Body Liberation for All
Body Liberation for All
Why 'Just Ignore It' is Terrible Advice | Episode 42

Why 'Just Ignore It' is Terrible Advice | Episode 42

Unraveling the Pitfalls of Suppressing Emotions

In the face of microaggressions and other stressors, we often encounter the well-meaning yet useless/misguided advice to "just ignore it" or "brush it off." Suppressing emotions can take a heavy toll on our mental and physical well-being. Many of us have been socialized to believe that we aren’t entitled to our emotions and that expressing vulnerability is a sign of weakness, prompting many to habitually hide their feelings. However suppressed emotions do not disappear. In this mini episode, we explore the consequences of heeding the "just ignore it" advice, revealing the importance of granting ourselves permission to feel and express emotions authentically.

This episode we discuss:

🌈Microgressions as a source of chronic toxic stress

🌈Useful ways to support folks coping with microaggressions

🌈Managing microaggressions in a self-compassionate way

🌈Validating your experience as a self-care tool

Episode Resources

Decolonizing Wellness: A QTBIPOC-Centered Guide to Escape the Diet Trap, Heal Your Self-Image, and Achieve Body Liberation

Episode edited and produced by Unapologetic Amplified

This transcript was generated with the help of AI. Thank you to our supporting members for helping us improve accessibility and pay equitable wages for things like human transcription.

Have you ever wondered why almost all the health and wellness information you see out there is so white, cis able-bodied and het? I know I have. And as a queer black registered dietitian, I gotta tell you, I'm not into it. I believe health and happiness should be accessible to everyone. That is precisely why I wrote Decolonizing Wellness: A QTBIPOC-Centered Guide to Escape the Diet Trap, Heal Your Self-Image, and Achieve Body Liberation and why I host Body Liberation for All.

The road to health and happiness has a couple of extra steps for chronically stressed people, like queer folks and folks of color. But don't worry, my guests and I have got you covered. If you're ready to live the most fierce, liberated, and joyful version of your life, you are in the right place.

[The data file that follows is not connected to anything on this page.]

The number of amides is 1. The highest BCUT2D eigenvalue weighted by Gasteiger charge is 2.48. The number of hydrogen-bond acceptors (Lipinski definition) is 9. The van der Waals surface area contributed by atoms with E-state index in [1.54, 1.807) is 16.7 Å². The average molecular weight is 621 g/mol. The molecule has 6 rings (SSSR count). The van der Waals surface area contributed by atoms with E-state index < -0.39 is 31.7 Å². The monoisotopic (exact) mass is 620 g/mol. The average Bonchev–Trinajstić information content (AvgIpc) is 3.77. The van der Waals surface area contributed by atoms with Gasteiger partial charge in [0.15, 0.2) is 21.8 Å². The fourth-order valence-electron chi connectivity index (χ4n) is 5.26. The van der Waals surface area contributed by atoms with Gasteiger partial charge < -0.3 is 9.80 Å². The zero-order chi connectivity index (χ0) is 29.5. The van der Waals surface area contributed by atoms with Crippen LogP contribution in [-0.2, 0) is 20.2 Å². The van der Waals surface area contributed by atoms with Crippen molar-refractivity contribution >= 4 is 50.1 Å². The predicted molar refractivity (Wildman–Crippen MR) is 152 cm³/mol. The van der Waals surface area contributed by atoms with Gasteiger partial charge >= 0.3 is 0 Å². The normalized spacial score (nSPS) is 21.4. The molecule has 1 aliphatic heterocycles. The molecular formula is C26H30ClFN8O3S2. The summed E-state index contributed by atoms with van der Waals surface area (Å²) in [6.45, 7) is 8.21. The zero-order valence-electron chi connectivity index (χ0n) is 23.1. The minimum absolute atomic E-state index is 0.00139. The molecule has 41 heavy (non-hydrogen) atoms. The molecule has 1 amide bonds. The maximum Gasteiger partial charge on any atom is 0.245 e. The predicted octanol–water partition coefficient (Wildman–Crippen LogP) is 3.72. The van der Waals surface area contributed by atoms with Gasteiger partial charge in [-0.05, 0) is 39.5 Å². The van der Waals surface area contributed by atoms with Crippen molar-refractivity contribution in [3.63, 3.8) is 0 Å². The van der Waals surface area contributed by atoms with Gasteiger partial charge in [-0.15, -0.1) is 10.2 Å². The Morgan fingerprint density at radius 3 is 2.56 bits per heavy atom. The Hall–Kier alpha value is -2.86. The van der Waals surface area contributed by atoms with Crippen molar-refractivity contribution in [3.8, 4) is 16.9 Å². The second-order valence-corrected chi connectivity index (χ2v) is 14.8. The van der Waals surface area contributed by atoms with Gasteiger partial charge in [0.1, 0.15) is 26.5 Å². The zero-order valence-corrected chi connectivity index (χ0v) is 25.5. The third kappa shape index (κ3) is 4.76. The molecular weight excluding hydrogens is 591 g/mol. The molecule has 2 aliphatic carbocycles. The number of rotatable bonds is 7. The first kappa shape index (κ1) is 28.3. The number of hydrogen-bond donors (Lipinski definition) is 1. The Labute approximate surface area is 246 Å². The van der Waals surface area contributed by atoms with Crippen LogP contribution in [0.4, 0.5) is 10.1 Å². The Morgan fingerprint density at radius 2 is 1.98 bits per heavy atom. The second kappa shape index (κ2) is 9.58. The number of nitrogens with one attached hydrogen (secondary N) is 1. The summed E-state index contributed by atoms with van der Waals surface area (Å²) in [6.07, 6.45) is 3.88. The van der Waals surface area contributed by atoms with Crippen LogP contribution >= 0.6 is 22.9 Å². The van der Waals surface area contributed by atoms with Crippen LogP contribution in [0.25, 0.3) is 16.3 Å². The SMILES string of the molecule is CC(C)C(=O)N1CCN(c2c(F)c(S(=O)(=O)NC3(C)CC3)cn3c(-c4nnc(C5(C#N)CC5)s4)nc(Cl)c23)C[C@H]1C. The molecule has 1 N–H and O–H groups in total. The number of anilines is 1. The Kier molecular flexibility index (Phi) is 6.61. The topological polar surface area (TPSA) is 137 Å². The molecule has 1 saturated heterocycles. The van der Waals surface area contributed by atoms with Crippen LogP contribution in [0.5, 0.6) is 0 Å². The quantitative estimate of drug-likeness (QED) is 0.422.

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They might try to put you in a box, tell them that you don't accept when the world is tripping out tell them that you love yourself. Hey, Hey, smile on them. Live your life just like you like it

It’s your party negativity is not invited. For my queer folks, for my trans, people of color, let your voice be heard. Look in the mirror and say that it's time to put me first. You were born to win. Head up high with confidence.  This show is for everyone. So, I thank you for tuning in. Let's go.

Have you ever tried to explain the nuances of your experience of racism, sexism, homophobia, or transphobia only to hear, well, why don't you just ignore it? You know who you are, why do you pay it any mind?

Are you the type of person who tells your LGBTQIA+ or BIPOC friends to just ignore hate, discrimination, and the subtle reminders they get about the hostile environment they're living in, in the office in the form of microaggressions.

Have you been that person? Was that your stellar advice? Just stop talking about it because, that'll probably make it better or easier for you to manage, or less uncomfortable for me to have to keep listening to. I'm going to explain why “just ignore it” is garbage advice and what we can do in lieu of stuffing down our emotions just for them to pop up in more disturbing forms later on.

So before we get into why “just ignore it” is trash advice. Let's clarify what microaggressions are. A microaggression could be defined as a statement or an action that reveals that someone has internalized bias against you. It doesn't necessarily mean that this person hates the marginalized groups that you belong to, but it does mean that they have unchecked bias, so unchecked that just.

Spills on out during the business day, during regular conversations, microaggressions, while the name makes it sound like they're not that big of a deal, the consequences for the person on the receiving end of this, it is severe. If you're a person who's had that experience of having somebody say something ridiculous to you that reveals they hold one of your marginalized identities in low esteem, like for example, oh, you're so pretty for a black girl.

Oh, you're so pretty for a trans woman. Oh, you're so well spoken. Hmm. What is the underlying implication in all of those statements? Well, you are surprised because you hold this negative belief that all black fem people are unattractive, that all trans women are not attractive. That. Or that people that look like me will not enunciate or be someone you feel like you can understand.